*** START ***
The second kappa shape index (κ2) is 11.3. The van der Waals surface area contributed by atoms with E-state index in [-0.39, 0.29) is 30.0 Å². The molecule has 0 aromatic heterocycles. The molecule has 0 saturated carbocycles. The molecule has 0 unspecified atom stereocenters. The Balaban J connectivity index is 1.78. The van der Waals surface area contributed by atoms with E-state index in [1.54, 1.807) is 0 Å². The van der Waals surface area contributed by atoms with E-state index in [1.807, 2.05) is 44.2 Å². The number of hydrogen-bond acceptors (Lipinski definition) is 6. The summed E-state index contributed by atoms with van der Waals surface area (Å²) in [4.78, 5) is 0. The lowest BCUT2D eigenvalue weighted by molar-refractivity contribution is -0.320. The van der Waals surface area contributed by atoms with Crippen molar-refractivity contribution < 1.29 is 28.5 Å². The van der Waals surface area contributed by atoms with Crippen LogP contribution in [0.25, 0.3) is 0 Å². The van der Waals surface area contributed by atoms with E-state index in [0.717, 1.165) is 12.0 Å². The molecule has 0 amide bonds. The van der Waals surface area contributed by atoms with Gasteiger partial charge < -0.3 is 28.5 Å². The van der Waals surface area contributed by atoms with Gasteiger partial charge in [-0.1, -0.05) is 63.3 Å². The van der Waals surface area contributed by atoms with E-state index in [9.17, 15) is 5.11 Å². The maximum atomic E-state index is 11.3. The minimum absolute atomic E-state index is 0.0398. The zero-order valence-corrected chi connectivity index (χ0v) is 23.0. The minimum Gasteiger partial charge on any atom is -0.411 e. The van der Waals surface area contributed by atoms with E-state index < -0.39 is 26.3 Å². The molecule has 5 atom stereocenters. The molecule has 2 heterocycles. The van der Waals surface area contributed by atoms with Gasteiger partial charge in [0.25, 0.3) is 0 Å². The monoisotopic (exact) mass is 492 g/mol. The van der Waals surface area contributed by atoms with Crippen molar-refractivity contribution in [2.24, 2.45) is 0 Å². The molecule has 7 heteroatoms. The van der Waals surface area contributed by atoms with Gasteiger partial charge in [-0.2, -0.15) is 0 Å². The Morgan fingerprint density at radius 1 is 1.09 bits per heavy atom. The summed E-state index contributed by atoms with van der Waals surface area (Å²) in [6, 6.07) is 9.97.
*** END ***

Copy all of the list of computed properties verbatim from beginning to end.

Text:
The second kappa shape index (κ2) is 11.3. The van der Waals surface area contributed by atoms with E-state index in [-0.39, 0.29) is 30.0 Å². The molecule has 0 aromatic heterocycles. The molecule has 0 saturated carbocycles. The molecule has 0 unspecified atom stereocenters. The Balaban J connectivity index is 1.78. The van der Waals surface area contributed by atoms with E-state index in [1.54, 1.807) is 0 Å². The van der Waals surface area contributed by atoms with E-state index in [1.807, 2.05) is 44.2 Å². The number of hydrogen-bond acceptors (Lipinski definition) is 6. The summed E-state index contributed by atoms with van der Waals surface area (Å²) in [4.78, 5) is 0. The lowest BCUT2D eigenvalue weighted by molar-refractivity contribution is -0.320. The van der Waals surface area contributed by atoms with Crippen molar-refractivity contribution < 1.29 is 28.5 Å². The van der Waals surface area contributed by atoms with Crippen LogP contribution in [0.25, 0.3) is 0 Å². The van der Waals surface area contributed by atoms with E-state index in [0.717, 1.165) is 12.0 Å². The molecule has 0 amide bonds. The van der Waals surface area contributed by atoms with Gasteiger partial charge < -0.3 is 28.5 Å². The van der Waals surface area contributed by atoms with Gasteiger partial charge in [-0.1, -0.05) is 63.3 Å². The van der Waals surface area contributed by atoms with E-state index in [9.17, 15) is 5.11 Å². The maximum atomic E-state index is 11.3. The minimum absolute atomic E-state index is 0.0398. The zero-order valence-corrected chi connectivity index (χ0v) is 23.0. The minimum Gasteiger partial charge on any atom is -0.411 e. The van der Waals surface area contributed by atoms with E-state index < -0.39 is 26.3 Å². The molecule has 5 atom stereocenters. The molecule has 2 heterocycles. The van der Waals surface area contributed by atoms with Gasteiger partial charge in [0.25, 0.3) is 0 Å². The monoisotopic (exact) mass is 492 g/mol. The van der Waals surface area contributed by atoms with Crippen molar-refractivity contribution in [2.24, 2.45) is 0 Å². The molecule has 7 heteroatoms. The van der Waals surface area contributed by atoms with Gasteiger partial charge in [-0.2, -0.15) is 0 Å². The Morgan fingerprint density at radius 1 is 1.09 bits per heavy atom. The summed E-state index contributed by atoms with van der Waals surface area (Å²) in [6, 6.07) is 9.97.